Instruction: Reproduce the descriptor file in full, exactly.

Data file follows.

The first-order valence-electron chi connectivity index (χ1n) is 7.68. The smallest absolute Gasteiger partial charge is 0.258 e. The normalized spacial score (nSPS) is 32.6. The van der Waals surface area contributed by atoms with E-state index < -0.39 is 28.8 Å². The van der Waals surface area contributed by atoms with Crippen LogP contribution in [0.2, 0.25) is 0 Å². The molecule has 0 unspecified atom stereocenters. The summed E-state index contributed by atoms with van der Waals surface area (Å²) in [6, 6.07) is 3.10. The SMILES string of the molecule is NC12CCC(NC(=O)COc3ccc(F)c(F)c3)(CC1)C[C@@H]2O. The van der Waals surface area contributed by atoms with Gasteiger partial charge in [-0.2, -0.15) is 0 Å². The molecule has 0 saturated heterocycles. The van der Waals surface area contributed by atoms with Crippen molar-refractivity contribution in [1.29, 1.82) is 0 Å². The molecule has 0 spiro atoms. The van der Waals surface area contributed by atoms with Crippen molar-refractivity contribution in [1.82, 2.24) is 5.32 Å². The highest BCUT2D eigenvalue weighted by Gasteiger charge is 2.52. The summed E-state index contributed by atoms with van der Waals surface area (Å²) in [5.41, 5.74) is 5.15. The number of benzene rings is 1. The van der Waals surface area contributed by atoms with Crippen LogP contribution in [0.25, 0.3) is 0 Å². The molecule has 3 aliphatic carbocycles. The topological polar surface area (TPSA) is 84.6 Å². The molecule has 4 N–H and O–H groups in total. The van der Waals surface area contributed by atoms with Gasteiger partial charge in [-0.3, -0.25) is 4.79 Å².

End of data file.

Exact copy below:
The first-order valence-electron chi connectivity index (χ1n) is 7.68. The smallest absolute Gasteiger partial charge is 0.258 e. The normalized spacial score (nSPS) is 32.6. The van der Waals surface area contributed by atoms with E-state index < -0.39 is 28.8 Å². The van der Waals surface area contributed by atoms with Crippen LogP contribution in [0.2, 0.25) is 0 Å². The molecule has 0 unspecified atom stereocenters. The summed E-state index contributed by atoms with van der Waals surface area (Å²) in [6, 6.07) is 3.10. The SMILES string of the molecule is NC12CCC(NC(=O)COc3ccc(F)c(F)c3)(CC1)C[C@@H]2O. The van der Waals surface area contributed by atoms with Gasteiger partial charge in [-0.2, -0.15) is 0 Å². The molecule has 0 saturated heterocycles. The van der Waals surface area contributed by atoms with Crippen molar-refractivity contribution in [1.29, 1.82) is 0 Å². The molecule has 0 spiro atoms. The van der Waals surface area contributed by atoms with Crippen molar-refractivity contribution in [1.82, 2.24) is 5.32 Å². The highest BCUT2D eigenvalue weighted by Gasteiger charge is 2.52. The summed E-state index contributed by atoms with van der Waals surface area (Å²) in [5.41, 5.74) is 5.15. The number of benzene rings is 1. The van der Waals surface area contributed by atoms with Crippen LogP contribution in [0.25, 0.3) is 0 Å². The molecule has 3 aliphatic carbocycles. The topological polar surface area (TPSA) is 84.6 Å². The molecule has 4 N–H and O–H groups in total. The van der Waals surface area contributed by atoms with Gasteiger partial charge in [-0.3, -0.25) is 4.79 Å².